Prognostic heterogeneity in early psychosis patients yields significant difficulties in determining the degree and duration of early intervention; this heterogeneity highlights the need for prognostic biomarkers. Although mismatch negativity (MMN) has been widely studied across early phases of psychotic disorders, its potential as a common prognostic biomarker in early periods, such as clinical high risk (CHR) for psychosis and first-episode psychosis (FEP), has not been fully studied.
A total of 104 FEP patients, 102 CHR individuals, and 107 healthy controls (HCs) participated in baseline MMN recording. Clinical outcomes were assessed; 17 FEP patients were treatment resistant, 73 FEP patients were nonresistant, 56 CHR individuals were nonremitters (15 transitioned to a psychotic disorder), and 22 CHR subjects were remitters. Baseline MMN amplitudes were compared across clinical outcome groups and tested for utility prognostic biomarkers using binary logistic regression.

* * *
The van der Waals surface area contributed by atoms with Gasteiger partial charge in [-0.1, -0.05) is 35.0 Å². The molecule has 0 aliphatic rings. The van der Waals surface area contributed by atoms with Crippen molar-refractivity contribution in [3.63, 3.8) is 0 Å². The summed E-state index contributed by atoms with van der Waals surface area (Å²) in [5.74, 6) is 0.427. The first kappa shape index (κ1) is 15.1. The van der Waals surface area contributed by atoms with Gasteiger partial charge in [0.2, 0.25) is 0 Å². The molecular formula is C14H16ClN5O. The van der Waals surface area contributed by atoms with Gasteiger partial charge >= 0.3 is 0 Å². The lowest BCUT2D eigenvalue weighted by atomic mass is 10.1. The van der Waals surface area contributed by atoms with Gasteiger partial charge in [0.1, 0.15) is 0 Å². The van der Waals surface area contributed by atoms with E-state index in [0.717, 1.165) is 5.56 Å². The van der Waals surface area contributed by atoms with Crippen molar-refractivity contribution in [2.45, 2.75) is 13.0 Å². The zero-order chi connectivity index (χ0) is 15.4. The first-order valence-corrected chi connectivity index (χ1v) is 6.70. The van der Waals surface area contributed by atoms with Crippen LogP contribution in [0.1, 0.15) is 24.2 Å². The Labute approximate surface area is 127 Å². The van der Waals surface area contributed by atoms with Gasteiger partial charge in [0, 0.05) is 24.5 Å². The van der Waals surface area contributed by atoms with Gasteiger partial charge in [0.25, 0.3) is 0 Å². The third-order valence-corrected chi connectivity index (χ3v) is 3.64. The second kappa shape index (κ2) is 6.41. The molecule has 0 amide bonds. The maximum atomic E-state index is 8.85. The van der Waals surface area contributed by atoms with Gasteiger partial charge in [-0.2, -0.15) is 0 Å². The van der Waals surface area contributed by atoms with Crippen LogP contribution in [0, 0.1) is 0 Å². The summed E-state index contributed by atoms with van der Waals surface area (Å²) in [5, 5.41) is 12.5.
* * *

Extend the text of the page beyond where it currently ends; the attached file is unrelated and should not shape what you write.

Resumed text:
MMN amplitudes were greatest in HCs, intermediate in CHR subjects, and smallest in FEP patients. In the clinical outcome groups, MMN amplitudes were reduced from the baseline in both FEP and CHR patients with poor prognostic trajectories. Reduced baseline MMN amplitudes were a significant predictor of later treatment resistance in FEP patients [Exp(β) = 2.100, 95% confidence interval (CI) 1.104–3.993, p = 0.024] and nonremission in CHR individuals [Exp(β) = 1.898, 95% CI 1.065–3.374, p = 0.030].
These findings suggest that MMN could be used as a common prognostic biomarker across early psychosis periods, which will aid clinical decisions for early intervention.